Taylor Swift's new album 'Reputation' says nothing about politics – and that's why it's so good

Let’s make this clear: Swift could not have won Clinton the election. If Beyonce couldn’t do it, Swift didn’t stand a chance

Roisin O'Connor
Friday 10 November 2017 14:24
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‘Reputation’ moves Swift from being an object of male gaze in her narratives about young love and puts her very much in charge
‘Reputation’ moves Swift from being an object of male gaze in her narratives about young love and puts her very much in charge

Taylor Swift’s new album reputation is arguably her best yet. I’ve written a review stating that case, which was published at the eye-watering time of 5.01am.

In it, Swift tackles various public perceptions of her – a human, complex and multi-faceted – that painted her as being different things at different times: victim, romantic, girl next door, perfect, snake. She discards her earlier tropes of doe-eyed girls waiting for handsome princes, proms and white horses, in favour of lyrics and themes that are distinctly adult. She lusts after a man she can’t have. She buys dresses just so she can take them off for said man. She says “s**t” for the first time. Reputation moves Swift from being an object of male gaze in her narratives about young love and puts her very much in charge.

You know she can’t please everyone, though.

Taylor Swift's new album Reputation: Twitter reacts

Fans have to wonder how Swift, who has been called out repeatedly for appearing to be unaware of her own privileges as a white, rich pop star, would be able to make any kind of bold political statement given that status. Should she have enlisted Ed Sheeran to rap about food banks instead of reputation on “End Game”? Maybe that would have kept her detractors happy.

There is nothing Swift could do that would have the same kind of impact or resonance as Beyonce’s Lemonade, Kendrick’s Damn. or Solange’s A Seat At The Table. Swift is not a political artist, in that she has never spoken about socio-political issues in her work and should not have that demand made of her. What she says in the public sphere, outside of her music, is another matter. But even there she seems entirely aware that whatever she says, however well-intentioned, someone – everyone – will find a way to take it out of context to suit their own agenda.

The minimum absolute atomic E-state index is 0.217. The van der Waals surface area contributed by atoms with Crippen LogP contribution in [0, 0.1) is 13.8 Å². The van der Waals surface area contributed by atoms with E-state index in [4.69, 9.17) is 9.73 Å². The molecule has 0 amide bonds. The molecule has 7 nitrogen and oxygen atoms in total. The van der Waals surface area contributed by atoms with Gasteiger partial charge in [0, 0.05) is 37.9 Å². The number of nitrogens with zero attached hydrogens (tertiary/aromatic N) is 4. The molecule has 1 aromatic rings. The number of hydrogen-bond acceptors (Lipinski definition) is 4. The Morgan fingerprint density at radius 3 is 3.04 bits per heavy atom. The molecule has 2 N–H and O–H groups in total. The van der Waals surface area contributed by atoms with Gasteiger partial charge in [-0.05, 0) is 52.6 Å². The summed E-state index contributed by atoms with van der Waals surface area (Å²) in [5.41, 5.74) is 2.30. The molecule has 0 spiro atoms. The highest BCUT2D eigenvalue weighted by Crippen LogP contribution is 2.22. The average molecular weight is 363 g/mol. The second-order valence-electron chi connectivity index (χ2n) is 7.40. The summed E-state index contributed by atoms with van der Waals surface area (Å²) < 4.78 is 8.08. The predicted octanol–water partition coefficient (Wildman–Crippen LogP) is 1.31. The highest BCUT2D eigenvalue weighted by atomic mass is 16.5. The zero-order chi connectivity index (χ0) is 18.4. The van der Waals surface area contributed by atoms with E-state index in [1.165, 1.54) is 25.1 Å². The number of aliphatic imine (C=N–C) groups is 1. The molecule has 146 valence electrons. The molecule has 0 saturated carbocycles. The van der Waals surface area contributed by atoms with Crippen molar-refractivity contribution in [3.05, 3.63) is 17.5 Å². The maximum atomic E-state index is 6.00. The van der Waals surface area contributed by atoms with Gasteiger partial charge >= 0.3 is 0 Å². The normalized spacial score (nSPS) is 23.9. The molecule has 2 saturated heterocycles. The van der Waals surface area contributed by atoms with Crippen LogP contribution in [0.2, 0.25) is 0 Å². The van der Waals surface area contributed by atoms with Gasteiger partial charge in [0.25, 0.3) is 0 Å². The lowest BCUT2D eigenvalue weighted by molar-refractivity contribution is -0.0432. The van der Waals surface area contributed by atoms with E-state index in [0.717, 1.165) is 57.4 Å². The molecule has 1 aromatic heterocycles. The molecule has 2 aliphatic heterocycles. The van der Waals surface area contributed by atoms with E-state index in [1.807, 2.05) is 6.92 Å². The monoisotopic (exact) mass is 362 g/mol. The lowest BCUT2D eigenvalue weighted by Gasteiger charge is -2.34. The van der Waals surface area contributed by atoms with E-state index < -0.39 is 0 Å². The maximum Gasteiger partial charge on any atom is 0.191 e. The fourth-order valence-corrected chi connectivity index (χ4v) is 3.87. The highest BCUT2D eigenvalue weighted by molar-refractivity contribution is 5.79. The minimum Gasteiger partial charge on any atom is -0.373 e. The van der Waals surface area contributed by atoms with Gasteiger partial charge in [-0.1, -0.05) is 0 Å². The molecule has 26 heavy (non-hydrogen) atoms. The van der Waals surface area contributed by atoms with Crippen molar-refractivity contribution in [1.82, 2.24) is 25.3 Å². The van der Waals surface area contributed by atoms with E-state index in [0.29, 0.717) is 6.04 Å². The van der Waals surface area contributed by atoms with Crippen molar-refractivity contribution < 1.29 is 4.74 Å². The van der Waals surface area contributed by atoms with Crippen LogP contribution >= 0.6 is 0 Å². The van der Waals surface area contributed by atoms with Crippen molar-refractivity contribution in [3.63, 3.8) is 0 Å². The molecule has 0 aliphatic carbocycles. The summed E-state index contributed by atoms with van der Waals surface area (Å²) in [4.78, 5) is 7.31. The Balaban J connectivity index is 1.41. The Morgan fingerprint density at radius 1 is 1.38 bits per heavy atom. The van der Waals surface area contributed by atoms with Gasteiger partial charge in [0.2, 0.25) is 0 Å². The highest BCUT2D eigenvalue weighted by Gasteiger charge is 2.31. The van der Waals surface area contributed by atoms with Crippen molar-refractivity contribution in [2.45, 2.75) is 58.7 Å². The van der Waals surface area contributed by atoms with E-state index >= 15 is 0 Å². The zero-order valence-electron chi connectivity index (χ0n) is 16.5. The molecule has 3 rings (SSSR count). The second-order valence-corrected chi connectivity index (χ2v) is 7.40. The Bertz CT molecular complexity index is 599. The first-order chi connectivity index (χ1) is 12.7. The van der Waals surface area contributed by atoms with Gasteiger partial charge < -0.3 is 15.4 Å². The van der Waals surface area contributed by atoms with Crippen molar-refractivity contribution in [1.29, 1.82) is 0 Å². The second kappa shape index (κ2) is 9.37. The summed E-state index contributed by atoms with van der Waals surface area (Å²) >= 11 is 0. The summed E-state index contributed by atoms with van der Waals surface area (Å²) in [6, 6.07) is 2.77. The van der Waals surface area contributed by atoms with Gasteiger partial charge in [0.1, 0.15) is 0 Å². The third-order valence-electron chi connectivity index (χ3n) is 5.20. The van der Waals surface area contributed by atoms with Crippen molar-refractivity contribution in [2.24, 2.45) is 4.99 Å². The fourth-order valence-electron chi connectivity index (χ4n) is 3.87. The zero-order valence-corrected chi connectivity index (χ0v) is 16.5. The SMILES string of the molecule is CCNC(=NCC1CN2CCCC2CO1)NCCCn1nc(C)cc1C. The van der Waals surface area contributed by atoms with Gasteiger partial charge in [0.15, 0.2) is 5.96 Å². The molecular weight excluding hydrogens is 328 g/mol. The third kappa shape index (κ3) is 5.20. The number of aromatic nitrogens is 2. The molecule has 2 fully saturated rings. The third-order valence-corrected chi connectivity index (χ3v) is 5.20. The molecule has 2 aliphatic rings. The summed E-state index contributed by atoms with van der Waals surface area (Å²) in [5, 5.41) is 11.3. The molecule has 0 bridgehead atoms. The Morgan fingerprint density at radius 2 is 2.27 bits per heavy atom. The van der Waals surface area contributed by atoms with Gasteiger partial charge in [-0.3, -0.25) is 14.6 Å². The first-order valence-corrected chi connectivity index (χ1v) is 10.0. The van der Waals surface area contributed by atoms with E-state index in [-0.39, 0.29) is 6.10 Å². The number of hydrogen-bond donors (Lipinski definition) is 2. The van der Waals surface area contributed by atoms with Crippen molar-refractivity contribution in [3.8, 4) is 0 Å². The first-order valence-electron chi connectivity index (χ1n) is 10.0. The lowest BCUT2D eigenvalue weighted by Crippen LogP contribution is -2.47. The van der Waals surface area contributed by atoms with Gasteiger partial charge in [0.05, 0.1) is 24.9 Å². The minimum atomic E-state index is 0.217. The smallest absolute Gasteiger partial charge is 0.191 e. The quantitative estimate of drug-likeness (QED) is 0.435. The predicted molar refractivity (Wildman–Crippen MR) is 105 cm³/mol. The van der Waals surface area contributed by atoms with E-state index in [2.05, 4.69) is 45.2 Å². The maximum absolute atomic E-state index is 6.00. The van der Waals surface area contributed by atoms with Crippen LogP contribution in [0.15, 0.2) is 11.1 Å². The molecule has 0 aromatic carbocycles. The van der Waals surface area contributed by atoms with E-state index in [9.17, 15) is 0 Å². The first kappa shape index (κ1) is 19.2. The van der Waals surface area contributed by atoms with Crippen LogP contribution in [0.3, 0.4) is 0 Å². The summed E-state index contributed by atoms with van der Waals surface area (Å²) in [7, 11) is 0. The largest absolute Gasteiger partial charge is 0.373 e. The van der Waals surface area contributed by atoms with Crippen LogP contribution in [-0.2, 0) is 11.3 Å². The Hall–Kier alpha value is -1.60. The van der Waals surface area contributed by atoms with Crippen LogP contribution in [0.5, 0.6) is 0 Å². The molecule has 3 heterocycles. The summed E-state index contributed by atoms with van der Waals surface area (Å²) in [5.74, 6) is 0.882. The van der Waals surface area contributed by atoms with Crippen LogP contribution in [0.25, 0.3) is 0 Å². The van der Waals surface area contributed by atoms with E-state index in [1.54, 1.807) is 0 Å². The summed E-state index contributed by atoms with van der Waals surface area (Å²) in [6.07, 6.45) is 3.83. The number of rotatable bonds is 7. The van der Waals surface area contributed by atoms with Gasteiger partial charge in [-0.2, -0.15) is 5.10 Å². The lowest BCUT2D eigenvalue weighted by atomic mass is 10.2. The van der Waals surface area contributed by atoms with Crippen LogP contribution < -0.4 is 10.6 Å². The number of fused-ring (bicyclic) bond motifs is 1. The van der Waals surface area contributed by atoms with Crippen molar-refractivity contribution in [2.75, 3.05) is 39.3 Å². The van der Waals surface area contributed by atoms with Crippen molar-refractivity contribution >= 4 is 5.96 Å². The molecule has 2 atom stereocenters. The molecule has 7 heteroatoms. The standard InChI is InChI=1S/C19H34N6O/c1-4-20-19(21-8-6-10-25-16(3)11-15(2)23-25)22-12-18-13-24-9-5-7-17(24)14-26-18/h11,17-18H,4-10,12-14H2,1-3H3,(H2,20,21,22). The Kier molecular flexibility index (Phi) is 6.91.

Swift, who has never publicly stated the words “I am a feminist” – only that she realised she’d been “taking a feminist stance without actually saying so” – was attacked repeatedly in 2014 and then again during the presidential election for not endorsing Hillary Clinton because she also happened to be a woman. Let’s make this clear: Swift could not have won Clinton the election. If Beyonce couldn’t do it, Swift didn’t stand a chance.

When she pursued a lawsuit against a DJ who she claimed groped her in 2013, a piece in the Guardian (written by a man) hailed it as the start of her “long-awaited political awakening”. Quite sickeningly it claimed Swift responds to sexism “only when she can leverage social capital from it – when the story is entirely about her”. This about a young woman who was very keen for the case not to be made public because she felt humiliated by it, as her tearful mother told a court, but felt compelled to so the man in question did not get away with it.

When she tweeted in support of the Women’s March but did not attend – presumably due to a combination of concerns for her personal safety in a large crowd and also to avoid detracting attention from the march itself – she was castigated.

Then this year a blog post, published on PopFront, tried to align her with neo-Nazis by claiming that the “Look What You Made Me Do” (LWYMMD) lyrics “reinforced white anger and white supremacy”. The argument seemed entirely based on a bunch of online racists who interpreted Swift – who is white, blonde and blue-eyed – as some kind of figurehead for their Aryan ideals.

Since the release of her video for “LWYMMD”, Swift has been pestered by liberals to denounce those white supremacists. Anyone can interpret a song lyric to fit their own narrative – they teach you how to misinterpret literature aged eight in English lessons. So why is Swift, over any other artist, obligated to denounce people who listen to her music because of values she can’t control? She can’t stop them from listening, just as other artists – Beyonce, Rihanna, Madonna, Justin Bieber, Katy Perry – can’t force homophobes, misogynists or racists to stop being fans.

Her legal team, on the other hand, are obligated to protect her image. That’s where the letter to PopFront came from – but they weren’t the ones to publish it. PopFront, sensing some rare traffic, were the ones who tried to defend themselves by claiming other publications had drawn the same links. In fact, the articles they cited pointed out how ludicrous the link white supremacists attempted to draw between them and Swift was.

“They’re grasping at straws in an effort to maintain relevance, as per usual,” Khal wrote for Complex.

Swift’s stoic silence on the matter is arguably more effective because it essentially no-platforms those neo-Nazis, a tactic that could have avoided the election of Donald Trump had the media chosen to do the same with figures such as Richard Spencer, Nigel Farage and Milo Yiannopoulos.

What she acknowledges in her new album reputation is that, yes, she does make mistakes. Bridges have been burned, enemies have been made. But she’s living a life that she chooses – she’s content, she’s making music. All she wants to do is make music. And you can’t force an artist to make music about politics. That’s just not how art works.

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